A number of characteristic ageing symptoms are experienced by a majority or by a significant proportion of humans during their lifetimes.

·       Teenagers lose the young child's ability to hear high-frequency sounds above 20 kHz.[14]

·       Wrinkles develop mainly due to photoageing, particularly affecting sun-exposed areas (face).[15]

·       After peaking in the mid-20s, female fertility declines.[16]

·       After age 30 the mass of human body is decreased until 70 years and then shows damping oscillations.[13]

·       Muscles have reduced capacity of responding to exercise or injury and loss of muscle mass and strength (sarcopenia) is common.[17] VO2 max and maximum heart rate decline.[18]

·       People over 35 years of age are at increasing risk for losing strength in the ciliary muscle which leads to difficulty focusing on close objects, or presbyopia.[19][20] Most people experience presbyopia by age 45–50.[21] The cause is lens hardening by decreasing levels of α-crystallin, a process which may be sped up by higher temperatures.[21][22]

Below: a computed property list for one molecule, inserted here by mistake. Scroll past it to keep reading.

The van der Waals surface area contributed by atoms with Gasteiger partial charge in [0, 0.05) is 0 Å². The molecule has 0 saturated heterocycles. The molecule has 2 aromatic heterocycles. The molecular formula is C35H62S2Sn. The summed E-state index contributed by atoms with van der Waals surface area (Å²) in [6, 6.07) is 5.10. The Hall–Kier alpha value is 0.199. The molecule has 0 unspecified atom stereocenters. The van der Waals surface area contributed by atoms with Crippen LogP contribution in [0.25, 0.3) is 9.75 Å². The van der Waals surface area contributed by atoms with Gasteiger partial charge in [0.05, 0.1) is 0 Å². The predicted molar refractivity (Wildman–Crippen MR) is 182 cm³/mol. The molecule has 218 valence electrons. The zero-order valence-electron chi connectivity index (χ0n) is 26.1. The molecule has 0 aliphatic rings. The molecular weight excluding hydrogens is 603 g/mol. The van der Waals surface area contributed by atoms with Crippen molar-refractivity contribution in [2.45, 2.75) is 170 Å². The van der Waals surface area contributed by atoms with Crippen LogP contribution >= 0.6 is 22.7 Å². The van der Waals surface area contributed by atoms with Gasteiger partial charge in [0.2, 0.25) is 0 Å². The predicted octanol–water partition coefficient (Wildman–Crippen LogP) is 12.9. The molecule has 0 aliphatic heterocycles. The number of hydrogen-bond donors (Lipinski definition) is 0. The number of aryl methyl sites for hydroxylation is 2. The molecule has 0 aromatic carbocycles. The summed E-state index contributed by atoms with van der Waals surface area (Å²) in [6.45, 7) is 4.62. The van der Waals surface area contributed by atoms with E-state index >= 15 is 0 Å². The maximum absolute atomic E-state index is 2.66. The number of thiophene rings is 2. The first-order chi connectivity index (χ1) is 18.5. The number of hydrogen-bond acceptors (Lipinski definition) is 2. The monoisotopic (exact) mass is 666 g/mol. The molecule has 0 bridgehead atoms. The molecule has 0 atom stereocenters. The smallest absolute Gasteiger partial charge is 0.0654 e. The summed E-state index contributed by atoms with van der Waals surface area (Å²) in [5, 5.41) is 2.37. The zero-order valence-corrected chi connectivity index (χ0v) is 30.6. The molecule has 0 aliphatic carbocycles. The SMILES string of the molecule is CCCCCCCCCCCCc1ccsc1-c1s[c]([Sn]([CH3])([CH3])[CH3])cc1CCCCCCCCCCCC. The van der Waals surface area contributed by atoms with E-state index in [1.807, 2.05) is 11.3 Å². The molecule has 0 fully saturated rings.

·       Around age 50, hair turns grey.[23] Pattern hair loss by the age of 50 affects about 30–50% of males[24] and a quarter of females.[25]

·       Menopause typically occurs between 44 and 58 years of age.[26]

·       In the 60–64 age cohort, the incidence of osteoarthritis rises to 53%. Only 20% however report disabling osteoarthritis at this age.[27]

·       Almost half of people older than 75 have hearing loss (presbycusis) inhibiting spoken communication.[28] Many vertebrates such as fish, birds and amphibians do not suffer presbycusis in old age as they are able to regenerate their cochlear sensory cells, whereas mammals including humans have genetically lost this ability.[29]

·       By age 80, more than half of all Americans either have a cataract or have had cataract surgery.[30]